As a ‘one name’ society our focus is on the ALDERSON name, but if we want to understand the
relevance of old records, we cannot be a ‘one spelling’ society. Table 1 gives 63 different name spelling
that seem to relate to our ALDERSON ancestors. Where do these spellings come from?
Chaotic spellings are what people working on the history of place-names and personal names expect.
Dialect, semi-literacy, and lack of spelling standardization, as well as sound changes varying in different dialects, are the main reasons. Writers set down the letters that they thought were equivalent to the sounds they heard. They did not do this consistently – we find examples of a name written using different letters in the same text by the same writer. At the same time those doing the writing may have had different accents from those speaking the name. We can only imagine the possibilities for variation with pronunciation in a strong northern Middle English dialect written down in Latin by French speakers, as is the case with the earliest records.
These examples give an idea of the variations.
• Rawff AWDARSON married Alic in 1582 in Ravenstonedale WES and buried her there as Alice
ALDERSON in 1610.
• Margaret AUDERSON daughter of Bartholomew was baptised on 14th April 1590 in Hutton
Rudby NRY and Margaret AULDERSON married there on 19th April 1609.
• Robert ANDERSON married on 16th April 1594 in Leake NRY, had sons John ANDERSON
baptised on 17th Nov. 1605, Richard AWDERSON baptised on 13th June 1608, Thomas ALDERSON
baptised on 23rd Sept. 1610, all at Leake.
• Christopher son of James ANDERSON was baptised at Great Fencote in 1601, and buried as the
son of James AUTHERSON in 1602.
• James had son George AWDERSON baptised in 1608, daughter Elizabeth ADERSON baptised in
1610, daughter Barbara ADESON baptised in 1612, and daughter Alice ALDERSON baptised in 1615,
all at Auckland St Andrew DUR.
• John ALDERSON married his wife Elizabeth in 1608 at Manchester Cathedral LAN and buried
her there as Elizabeth ALDERSONNE in 1620.
• Mary AUDERSON baptised 1608 in Hutton Rudby, was married there as Mary OLUDERSON in
• Ninian son of Michael AUTHERSON was born 11th May 1611 in Aldbrough, WRY, and Ninian
son of Michael ALDERSON was buried 15th May 1611 in Aldbrough. While Ingram ALDERSON
married on 15th May 1654 in Long Marston, YKS, had a son William AUTHERSON baptised 25th July
• Adam son of William ALDERSON was baptised 12th Aug. 1635 in Colne, LAN, and Adam
OLDERSON was married in 1688 in Colne.
• John AWDERSON who witnessed the reading of the Book of Articles of Religion in Sockburn
Church by the Vicar on 13th July 1662 had two daughters baptised there: Ann AUDERSON on 17th May
1663 and Margery ADERSON on 17th April 1668.
• Alexander AUDERSON married 21st Nov 1671 in Eryholme NRY, had a son William
ANDERSON born Oct. 1672 in Eryholme.
• Richard had daughter Richard AUTHERSONNE baptised in 1673, and buried as Richard
AUTHERSON in 1675, and son Richard ALDERSON baptised in 1687, all at Great Fencote NRY.
• John had son Robert ADDESON baptised in 1751, daughter Elizabeth ADDERSON baptised in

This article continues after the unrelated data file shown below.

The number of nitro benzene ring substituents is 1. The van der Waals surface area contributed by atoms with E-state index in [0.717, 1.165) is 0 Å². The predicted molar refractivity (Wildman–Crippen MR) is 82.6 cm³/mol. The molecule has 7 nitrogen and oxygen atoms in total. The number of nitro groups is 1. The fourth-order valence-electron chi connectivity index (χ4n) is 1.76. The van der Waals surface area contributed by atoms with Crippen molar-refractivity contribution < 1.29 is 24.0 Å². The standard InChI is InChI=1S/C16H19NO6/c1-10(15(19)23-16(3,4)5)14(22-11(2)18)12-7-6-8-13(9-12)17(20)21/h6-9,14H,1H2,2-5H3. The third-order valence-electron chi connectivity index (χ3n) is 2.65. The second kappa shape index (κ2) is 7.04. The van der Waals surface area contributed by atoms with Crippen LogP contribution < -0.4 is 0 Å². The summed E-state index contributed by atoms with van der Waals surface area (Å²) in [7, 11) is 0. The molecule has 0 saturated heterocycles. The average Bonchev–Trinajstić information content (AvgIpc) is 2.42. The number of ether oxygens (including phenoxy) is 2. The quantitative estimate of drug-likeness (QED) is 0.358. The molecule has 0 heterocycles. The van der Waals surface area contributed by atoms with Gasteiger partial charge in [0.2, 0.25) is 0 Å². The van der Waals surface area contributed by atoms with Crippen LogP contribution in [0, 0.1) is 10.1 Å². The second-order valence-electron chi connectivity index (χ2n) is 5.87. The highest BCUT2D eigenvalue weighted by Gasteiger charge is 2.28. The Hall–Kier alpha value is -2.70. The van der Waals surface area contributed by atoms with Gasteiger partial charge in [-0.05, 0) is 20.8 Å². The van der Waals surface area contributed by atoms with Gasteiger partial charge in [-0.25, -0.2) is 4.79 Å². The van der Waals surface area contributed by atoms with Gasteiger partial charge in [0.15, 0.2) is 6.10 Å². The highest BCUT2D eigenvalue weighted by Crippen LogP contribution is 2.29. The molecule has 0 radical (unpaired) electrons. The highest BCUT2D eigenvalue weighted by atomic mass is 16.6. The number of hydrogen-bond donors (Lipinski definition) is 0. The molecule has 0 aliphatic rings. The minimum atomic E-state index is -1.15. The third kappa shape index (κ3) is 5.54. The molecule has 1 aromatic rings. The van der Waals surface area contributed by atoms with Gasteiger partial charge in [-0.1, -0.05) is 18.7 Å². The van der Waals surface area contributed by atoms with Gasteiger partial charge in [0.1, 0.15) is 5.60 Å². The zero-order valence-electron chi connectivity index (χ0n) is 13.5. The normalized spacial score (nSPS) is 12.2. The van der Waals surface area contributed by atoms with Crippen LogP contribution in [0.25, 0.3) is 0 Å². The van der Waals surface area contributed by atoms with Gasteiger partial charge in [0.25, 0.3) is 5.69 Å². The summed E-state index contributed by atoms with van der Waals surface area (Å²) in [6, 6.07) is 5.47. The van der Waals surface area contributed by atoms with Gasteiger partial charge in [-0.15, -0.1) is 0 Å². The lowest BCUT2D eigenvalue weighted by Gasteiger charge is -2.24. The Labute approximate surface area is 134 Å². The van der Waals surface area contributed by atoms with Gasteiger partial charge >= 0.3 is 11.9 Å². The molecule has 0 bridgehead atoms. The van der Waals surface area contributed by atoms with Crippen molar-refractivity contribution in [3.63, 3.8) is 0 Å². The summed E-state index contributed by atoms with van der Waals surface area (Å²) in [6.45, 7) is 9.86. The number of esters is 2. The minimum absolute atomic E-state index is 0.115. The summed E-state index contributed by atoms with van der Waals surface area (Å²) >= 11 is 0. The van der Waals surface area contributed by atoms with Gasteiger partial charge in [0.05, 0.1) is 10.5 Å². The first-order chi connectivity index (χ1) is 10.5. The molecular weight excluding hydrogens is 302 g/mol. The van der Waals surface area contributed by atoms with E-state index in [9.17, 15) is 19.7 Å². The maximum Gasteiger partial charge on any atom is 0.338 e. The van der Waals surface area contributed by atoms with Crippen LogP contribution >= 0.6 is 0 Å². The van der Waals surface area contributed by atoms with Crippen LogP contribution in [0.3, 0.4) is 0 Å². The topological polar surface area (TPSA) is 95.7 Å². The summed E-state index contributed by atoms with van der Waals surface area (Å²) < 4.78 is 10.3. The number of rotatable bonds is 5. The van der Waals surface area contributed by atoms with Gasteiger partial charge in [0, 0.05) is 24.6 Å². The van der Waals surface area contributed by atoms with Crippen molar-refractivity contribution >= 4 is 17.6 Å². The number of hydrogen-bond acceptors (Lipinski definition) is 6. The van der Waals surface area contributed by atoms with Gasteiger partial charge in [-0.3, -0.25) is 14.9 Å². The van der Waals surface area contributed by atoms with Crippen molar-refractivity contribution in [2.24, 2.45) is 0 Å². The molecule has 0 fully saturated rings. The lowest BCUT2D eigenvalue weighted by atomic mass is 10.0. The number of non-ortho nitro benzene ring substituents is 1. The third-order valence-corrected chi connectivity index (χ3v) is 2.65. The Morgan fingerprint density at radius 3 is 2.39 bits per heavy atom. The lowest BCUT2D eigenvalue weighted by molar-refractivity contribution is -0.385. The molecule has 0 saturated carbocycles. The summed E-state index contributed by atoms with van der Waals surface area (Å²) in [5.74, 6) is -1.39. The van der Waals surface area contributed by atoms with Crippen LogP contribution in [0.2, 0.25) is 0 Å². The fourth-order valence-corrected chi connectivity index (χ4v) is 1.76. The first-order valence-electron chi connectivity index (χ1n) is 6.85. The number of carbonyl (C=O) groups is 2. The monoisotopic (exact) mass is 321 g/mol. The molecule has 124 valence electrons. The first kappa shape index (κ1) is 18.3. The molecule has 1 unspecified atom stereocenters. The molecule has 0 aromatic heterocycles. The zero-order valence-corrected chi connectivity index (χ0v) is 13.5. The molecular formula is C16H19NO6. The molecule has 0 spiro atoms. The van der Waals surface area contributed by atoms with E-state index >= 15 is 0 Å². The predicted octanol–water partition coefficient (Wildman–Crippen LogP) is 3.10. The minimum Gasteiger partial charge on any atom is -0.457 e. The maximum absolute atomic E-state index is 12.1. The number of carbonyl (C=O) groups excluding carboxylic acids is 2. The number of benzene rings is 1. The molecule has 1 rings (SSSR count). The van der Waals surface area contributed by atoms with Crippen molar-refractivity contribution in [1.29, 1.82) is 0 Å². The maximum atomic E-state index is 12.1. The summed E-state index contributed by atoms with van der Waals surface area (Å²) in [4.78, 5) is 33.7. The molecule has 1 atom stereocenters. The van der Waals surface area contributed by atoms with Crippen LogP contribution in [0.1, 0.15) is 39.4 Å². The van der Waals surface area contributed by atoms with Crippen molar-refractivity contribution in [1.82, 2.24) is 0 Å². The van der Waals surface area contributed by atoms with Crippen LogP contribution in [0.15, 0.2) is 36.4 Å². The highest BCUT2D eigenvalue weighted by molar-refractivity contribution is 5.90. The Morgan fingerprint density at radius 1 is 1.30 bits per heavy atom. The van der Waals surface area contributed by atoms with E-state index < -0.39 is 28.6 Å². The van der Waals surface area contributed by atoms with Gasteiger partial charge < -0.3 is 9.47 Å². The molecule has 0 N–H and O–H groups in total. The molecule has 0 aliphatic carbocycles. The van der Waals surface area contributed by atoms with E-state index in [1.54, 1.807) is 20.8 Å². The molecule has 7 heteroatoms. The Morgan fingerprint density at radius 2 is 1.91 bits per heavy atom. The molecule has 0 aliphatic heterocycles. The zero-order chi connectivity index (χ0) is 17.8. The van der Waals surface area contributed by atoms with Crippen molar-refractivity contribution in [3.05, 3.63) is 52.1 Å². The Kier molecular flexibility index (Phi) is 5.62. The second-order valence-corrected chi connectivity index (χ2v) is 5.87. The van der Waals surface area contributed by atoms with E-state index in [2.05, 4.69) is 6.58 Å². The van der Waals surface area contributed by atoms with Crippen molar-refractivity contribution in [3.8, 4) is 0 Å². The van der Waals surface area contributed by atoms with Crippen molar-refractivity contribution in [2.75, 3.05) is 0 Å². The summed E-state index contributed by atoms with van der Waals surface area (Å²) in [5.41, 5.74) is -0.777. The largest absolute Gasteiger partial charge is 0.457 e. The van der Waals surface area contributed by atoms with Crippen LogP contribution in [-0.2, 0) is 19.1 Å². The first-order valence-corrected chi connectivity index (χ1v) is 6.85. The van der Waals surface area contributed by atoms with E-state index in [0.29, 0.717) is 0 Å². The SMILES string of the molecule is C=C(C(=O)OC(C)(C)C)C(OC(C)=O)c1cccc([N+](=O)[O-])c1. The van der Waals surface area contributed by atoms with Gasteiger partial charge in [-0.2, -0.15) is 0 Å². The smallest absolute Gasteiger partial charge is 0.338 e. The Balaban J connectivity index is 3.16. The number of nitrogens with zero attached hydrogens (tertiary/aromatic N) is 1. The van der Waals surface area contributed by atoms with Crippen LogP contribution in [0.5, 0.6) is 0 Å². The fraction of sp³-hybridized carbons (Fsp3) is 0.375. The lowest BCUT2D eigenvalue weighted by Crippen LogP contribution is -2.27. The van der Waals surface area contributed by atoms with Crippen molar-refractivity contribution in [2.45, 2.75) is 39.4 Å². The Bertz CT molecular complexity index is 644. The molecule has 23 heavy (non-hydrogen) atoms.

1754, and Susan ALDERSON baptised in 1760, all at Sadberge.
• Hannah HOLDERSON was baptised on 26th May 1782 and buried as Hannah ALDERSON on 7th
Sept. 1782 in Leeds.
Table 1 gives the spellings found in the AFHS database for the UK, with the first and last dates at which
they occur, and the place in which they first occur. Whatever the spelling, we would expect something
equivalent to ald then to er then to son. Table 1 shows the various spellings broken down in this pattern.
|Spelling||Syllable||Earliest||Latest||Place of Earliest Record|
|Adderson||Add-er-son||1548||1796||Fiskerton cum Rolleston||NTT|
|Aldersone||Ald-er-sone||1567||1674||Stainton in Cleveland,||NRY|
|Aldersonn||Ald-er-sonn||1580||1657||Stainton in Cleveland,||NRY|
|Aldorson||Ald-or-son||1777||1798||Sturton cum Fenton,||NTT|
|Aldouesson||Ald-oue-sson||1200||1251||Stinton [Stutton, Tadcaster]||WRY|
|Atherson||Ath-er-son||1658||1728||Weasenham All Saints,||NFK|
|Auderson||Aud-er-son||1557||1751||Barwick upon Tees,||NRY|
If we look at each spelling in this way, the second syllable would be what vowel linguists call the schwa.
According to the Wikipedia: “The schwa is the vowel sound in many lightly pronounced unaccented
syllables in English words of more than one syllable. It is most easily described as sounding like the
British English er or the American English uh. It is the most common vowel sound in the English
language. Its sound depends on the adjacent consonants and it is a very short neutral vowel sound. It is a
characteristic of English that unaccented neutral vowel sounds, especially before r or l, tend to become a
schwa. A schwa sound can therefore be represented in English by any vowel.” The r was pronounced in
earlier times, and still is in central Lancashire, Scotland and the South West.
Mistranscription of the common scribe’s contraction of AWDERSON to AWDRSON probably explains a
second syllable consisting only of r. The form oue may be a French spelling of the sound.
The alternatives for third syllable are generally explained by 16th century spelling conventions. sone,